Related Items:HOA had to be shut down due to technical problems, hoa in poor state, house of assembly may have to be shut down for as long as three months for needed repairs Facebook Twitter Google+LinkedInPinterestWhatsApp Facebook Twitter Google+LinkedInPinterestWhatsAppProvidenciales, TCI, July 26, 2016 – The House of Assembly had to be shut down for about an hour on Monday as the microphones were not working; this meant another halt to country business due to the faulty system.Deputy House Speaker, Hon Josephine Connolly who is chairing the sessions in the absence of House Speaker, Hon Robert Hall explained that due to leaks at the NJS Francis Building where the House is situated, there was damage to the audio system. It rained over the weekend in the Capital.The shabby condition of the House of Assembly is not new and a report to Magnetic Media is that the HOA will actually have to be relocated for as much as three months in order for the desperate technical upgrades to happen.
Comcast Share your voice Comcast is working on a health tracking device. SOPA Images/Getty Images Comcast is developing an in-home health monitoring device.The company has been working on the product for over a year, according to a Tuesday CNBC report, and plans to start doing pilot tests later this year. A company representative confirmed the report and said there’s no role for the device beyond health.The device will use ambient sensors to monitor basic health metrics, and will be geared toward tracking whether someone goes to the bathroom too often or stays in bed longer than usual, according to CNBC. Comcast is also developing tools that can detect falls, according to the report.The company will reportedly offer the monitoring device to at-risk people such as seniors and people with disabilities, but there isn’t yet a set price or confirmed timing for the release. Pilots will start by the end of the year, and the device could be released commercially in 2020, the report says. The device will reportedly have a personality similar to that of Amazon’s Alexa and will make emergency calls, but it won’t be marketed as an assistant tool or carry out functions like web searches or turning off the lights. The Comcast representative emphasized that the device is built to be a sensor that detects motion, and is not a smart speaker.Comcast has reportedly been working with a handful of hospitals, including Rush in Chicago, to discuss using the device to keep patients from returning to the hospital after being discharged. Other major tech companies have also been eyeing the senior market. Nest is reportedly exploring integrating smart home devices into senior living facilities, Amazon is reportedly looking into making tech for older people and Apple added an FDA-cleared EKG feature in its Series 4 Watch that warns wearers about abnormal heart rhythms linked to atrial fibrillation.Originally published May 21, 2:37 p.m.Update, 3:07 p.m.: Adds confirmation from Comcast. Comment Sci-Tech Wellness 1 Tags
Barisal University students stage demonstration by putting up barricades on Barishal-Patuakhali highway. Photo: Prothom AloBarisal University (BU) students have been staging demonstration by putting up barricades on Barishal-Patuakhali highway since Wednesday morning demanding the vice-chancellor’s resignation, reports UNB.The agitated students also vowed to continue their protest unit their demand is met.Meanwhile, communication of Barishal with Patuakhali, Barguna and Bhola districts remained suspended since the morning, causing immense sufferings to the commuters.Witnesses said the students took to the street around 11:00am after keeping the main entrance of the academic building locked. They also boycotted all classes and examinations.On 28 March, authorities shut down the university for an indefinite period amid student protests demanding withdrawal of the VC for his ‘offensive’ comment made while addressing a programme marking the 49th Independence Day on the campus.The following day, professor Imamul Huq apologised for his comment, saying it was misunderstood by the students.On 26 March, students started demonstrations claiming that the VC organised the Independence Day programme on the campus without inviting students. During the programme, the VC reportedly labelled them as offspring of collaborators who helped Pakistani army in Bangladesh’s liberation war in 1971.However, a meeting of the district administration, teachers and students decided to reopen the university on Sunday.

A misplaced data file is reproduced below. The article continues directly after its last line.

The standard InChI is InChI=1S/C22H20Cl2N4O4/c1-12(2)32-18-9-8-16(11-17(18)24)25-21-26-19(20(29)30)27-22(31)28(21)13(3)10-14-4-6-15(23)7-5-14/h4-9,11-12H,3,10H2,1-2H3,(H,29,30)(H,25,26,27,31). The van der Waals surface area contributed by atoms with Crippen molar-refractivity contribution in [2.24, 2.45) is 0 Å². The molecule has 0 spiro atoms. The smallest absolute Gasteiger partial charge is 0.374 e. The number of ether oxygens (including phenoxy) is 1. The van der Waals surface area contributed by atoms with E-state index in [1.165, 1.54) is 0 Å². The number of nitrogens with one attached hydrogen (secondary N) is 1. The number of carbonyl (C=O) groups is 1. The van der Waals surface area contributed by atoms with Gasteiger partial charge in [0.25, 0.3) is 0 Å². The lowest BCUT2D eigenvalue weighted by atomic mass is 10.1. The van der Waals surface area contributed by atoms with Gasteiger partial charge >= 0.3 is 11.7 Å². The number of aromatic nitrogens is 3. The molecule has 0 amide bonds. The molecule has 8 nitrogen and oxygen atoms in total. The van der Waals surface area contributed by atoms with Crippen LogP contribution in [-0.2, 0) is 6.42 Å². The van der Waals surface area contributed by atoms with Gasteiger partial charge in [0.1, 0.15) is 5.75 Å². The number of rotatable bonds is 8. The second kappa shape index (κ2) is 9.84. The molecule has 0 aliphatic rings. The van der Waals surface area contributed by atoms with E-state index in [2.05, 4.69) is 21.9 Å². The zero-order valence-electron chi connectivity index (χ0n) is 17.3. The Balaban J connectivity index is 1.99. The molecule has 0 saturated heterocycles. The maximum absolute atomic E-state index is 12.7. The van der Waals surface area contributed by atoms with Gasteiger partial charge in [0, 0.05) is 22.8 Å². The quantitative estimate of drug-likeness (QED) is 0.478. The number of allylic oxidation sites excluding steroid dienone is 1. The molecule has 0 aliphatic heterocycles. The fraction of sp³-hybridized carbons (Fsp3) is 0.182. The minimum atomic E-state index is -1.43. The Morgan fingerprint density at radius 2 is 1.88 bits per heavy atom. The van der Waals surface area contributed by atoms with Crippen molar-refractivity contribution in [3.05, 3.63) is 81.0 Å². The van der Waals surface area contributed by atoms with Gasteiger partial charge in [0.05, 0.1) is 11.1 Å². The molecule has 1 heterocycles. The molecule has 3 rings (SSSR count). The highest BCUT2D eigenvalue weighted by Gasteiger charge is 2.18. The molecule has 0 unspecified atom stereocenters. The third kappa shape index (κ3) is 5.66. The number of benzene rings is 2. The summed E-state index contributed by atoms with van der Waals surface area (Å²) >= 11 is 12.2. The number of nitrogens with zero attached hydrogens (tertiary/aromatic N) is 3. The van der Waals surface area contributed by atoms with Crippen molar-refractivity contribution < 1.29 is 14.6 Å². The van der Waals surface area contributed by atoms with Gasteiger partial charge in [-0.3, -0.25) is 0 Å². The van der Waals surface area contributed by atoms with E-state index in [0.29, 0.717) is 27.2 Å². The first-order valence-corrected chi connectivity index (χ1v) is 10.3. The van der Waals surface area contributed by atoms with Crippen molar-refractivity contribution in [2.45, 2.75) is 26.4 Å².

When the van made a fifth stop to pick up a second arrestee, Sgt. Alicia White helped check on Gray. “Mr. Gray was found kneeling on the floor, facing the front of the van and slumped over to his right against the bench, and reportedly appeared lethargic with minimal responses to direct questions.”___This story has been corrected to show that Officer William Porter was involved in the fourth stop, not Sgt. Alicia White. BALTIMORE (AP) — A medical examiner found Freddie Gray suffered a “high-energy injury,” most likely caused when the Baltimore police van he was riding in suddenly slowed down, according to an autopsy report obtained by The Baltimore Sun.The report says Gray’s death could not be ruled an accident and is instead a homicide because officers didn’t follow safety procedures”through acts of omission.”Police arrested Gray, 25, on April 12 and he died a week later, prompting protests and rioting. A grand jury indicted six officers on various charges; one officer faces the most serious charge of second-degree “depraved-heart” murder. They have pleaded not guilty.A spokesman for the Maryland medical examiner and for the prosecutor’s office declined Tuesday to release the report, but State’s Attorney Marilyn Mosby condemned the leak in a statement.“I want to make it very clear that the state’s attorney’s office did not release the Freddie Gray autopsy report. As I have repeatedly stated, I strongly condemn anyone with access to trial evidence who has leaked information prior to the resolution of this case,” she said.Attorneys for the officers released a joint statement saying they had not yet received the report, although Mosby is expected to turn it over to the defense by Friday. The defense attorneys said they believed only the prosecutor and the medical examiner’s office had copies.The newspaper reported it obtained a copy of the autopsy, and sources who verified it for the Sun requested anonymity because of the high-profile nature of the case.Although officers loaded Gray into the van on his abdomen, the medical examiner surmised Gray may have gotten to his feet, then been thrown into a wall when the van abruptly changed direction. Because Gray wasn’t belted in and had his wrists and ankles shackled, he was “at risk for an unsupported fall during acceleration or deceleration of the van.”Police and an attorney for the Gray family have said previously that Gray suffered a severe spine injury.At the University of Maryland Medical Center, Gray tested positive for opiates and cannabinoid, according to the autopsy.According to the report’s chronology:Gray suffered no injuries to suggest a neck hold or anything stemming from physical restraint during his arrest. Assistant Medical Examiner Carol Allan noted that in bystander video, Gray is seen bearing weight on his legs and speaking as officers load him into the van. The van made several stops. At the second stop, officers placed an identification band and leg restraints on Gray. “Reportedly, Mr. Gray was still yelling and shaking the van. He was removed from the van and placed on the ground in a kneeling position, facing the van doors, while ankle cuffs were placed, and then slid onto the floor of the van, belly down and head first, reportedly still verbally and physically active.” The most significant injury to Gray may have occurred after this stop. During a fourth stop, authorities said van driver Caesar Goodson called for help and Officer William Porter got involved. “The assisting officer opened the doors and observed Mr. Gray lying belly down on the floor with his head facing the cabin compartment, and reportedly he was asking for help, saying he couldn’t breathe, couldn’t get up, and needed a medic. The officer assisted Mr. Gray to the bench and the van continued on its way.”